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Freshfields Sustainability

| 2 minutes read

The role of the private sector in tackling modern slavery cannot be underestimated, says the Independent Anti-Slavery Commissioner

The UK Independent Anti-Slavery Commissioner (IASC) highlights the important role that the private sector can play in addressing modern slavery, both in the UK and worldwide, in his Annual Report 2015-16 published on 12 October 2016.

The position of IASC was created by the Modern Slavery Act 2015 (MSA). The current commissioner, Kevin Hyland OBE, formerly head of the London Metropolitan Police Service’s Human Trafficking Unit, is the first to hold the post. The purpose of the annual report is to present achievements delivered under five priority areas identified in IASC’s Strategic Plan 2015-17, one of which is private sector engagement to encourage supply chain transparency and combat labour exploitation, and to outline priorities for the coming year.

What has been achieved so far?

The annual report sets out progress made in private sector engagement, including in the following areas:

First, ensuring that supply chains are not tainted by slavery. The IASC has been collaborating with the UK Government and its suppliers to encourage leadership by example. Consequently, the Cabinet Office has agreed to include a section on modern slavery expectations in their supplier code of conduct. The IASC has also been supporting the All Party Parliamentary Group on Modern Slavery and Human Trafficking to make sure there is a fit-for-purpose central repository for modern slavery statements.

Additionally, the IASC has been working with businesses, offering assistance to certain companies whose supply chains may have been tainted by slavery to ensure they respond appropriately. He has met with the big five supermarkets to discuss their modern slavery commitments and is supporting networks, such as the Consumer Goods Forum, in their lobbying efforts. The IASC has also been promoting publications that set out best practice, including writing a foreword for the Chartered Institute of Building’s reporton modern slavery, and disseminating Finance Against Trafficking’s report on Forced Labour, Human Trafficking and the FTSE 100.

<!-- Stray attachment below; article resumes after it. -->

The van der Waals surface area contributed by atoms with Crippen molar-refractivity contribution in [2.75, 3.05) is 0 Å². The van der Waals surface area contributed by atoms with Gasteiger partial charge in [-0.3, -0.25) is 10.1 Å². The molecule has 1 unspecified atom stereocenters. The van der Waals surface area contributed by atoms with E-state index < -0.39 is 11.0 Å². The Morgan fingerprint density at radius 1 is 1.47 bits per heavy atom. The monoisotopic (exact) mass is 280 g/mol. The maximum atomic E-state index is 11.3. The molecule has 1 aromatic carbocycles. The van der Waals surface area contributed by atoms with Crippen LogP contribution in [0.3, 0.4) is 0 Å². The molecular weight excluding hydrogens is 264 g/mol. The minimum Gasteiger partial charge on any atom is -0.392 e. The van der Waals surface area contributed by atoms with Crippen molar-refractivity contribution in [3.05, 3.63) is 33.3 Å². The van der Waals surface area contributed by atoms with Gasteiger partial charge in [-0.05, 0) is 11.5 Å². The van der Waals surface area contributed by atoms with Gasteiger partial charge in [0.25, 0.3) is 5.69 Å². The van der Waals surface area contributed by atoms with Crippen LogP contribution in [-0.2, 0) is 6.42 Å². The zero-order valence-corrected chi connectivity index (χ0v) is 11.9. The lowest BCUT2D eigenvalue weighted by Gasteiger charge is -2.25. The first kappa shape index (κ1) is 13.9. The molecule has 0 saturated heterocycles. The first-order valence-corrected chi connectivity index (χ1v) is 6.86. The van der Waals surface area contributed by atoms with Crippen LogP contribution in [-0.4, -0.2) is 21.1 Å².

Second, financial sector engagement. The IASC refers to the UK Government’s action plan for anti-money laundering and counter-terrorist finance, published in April 2016, that recognises the proceeds of crime from modern slavery as one of the most significant money laundering threats. The IASC has addressed banking professionals on the key role of financial institutions in tackling modern slavery through the Anti-Money Laundering Professional Forum and the European Bankers Alliance.

Third, targeted initiatives in sectors where slavery is likely to be prevalent, in particular in the fishing industry, by working with businesses, law enforcement and NGOs.

Fourth, combating labour exploitation in the UK. The IASC was involved in the UK Government consultation which led to the broadening of the powers of the Gangmasters Licensing Authority (a non-departmental public body in the UK whose purpose is to tackle labour exploitation), as it transforms into the Gangmasters and Labour Abuse Authority (GLAA), and in the creation of a new role of Director of Labour Market Enforcement.

Next steps

The IASC states the MSA is just the first step towards tackling modern slavery and that, although transparency is a means of creating accountability, it is not an end in itself.  The IASC is working to ensure that the MSA requirements are not simply seen as a tick box exercise, and that companies produce modern slavery statements that both comply with MSA obligations and demonstrate decisive action. The IASC will continue to promote the use of effective models to allow for easy scrutiny and comparison of modern slavery statements.

The IASC also plans to work closely with the new Director of Labour Market Enforcement and the reformed GLAA in preventing labour exploitation, and with government bodies, financial institutions, and researchers to improve the UK’s response to tackling the criminal proceeds of modern slavery.


human rights, human rights reporting, ruggie principles, labour rights, corporate accountability, csr, supply chain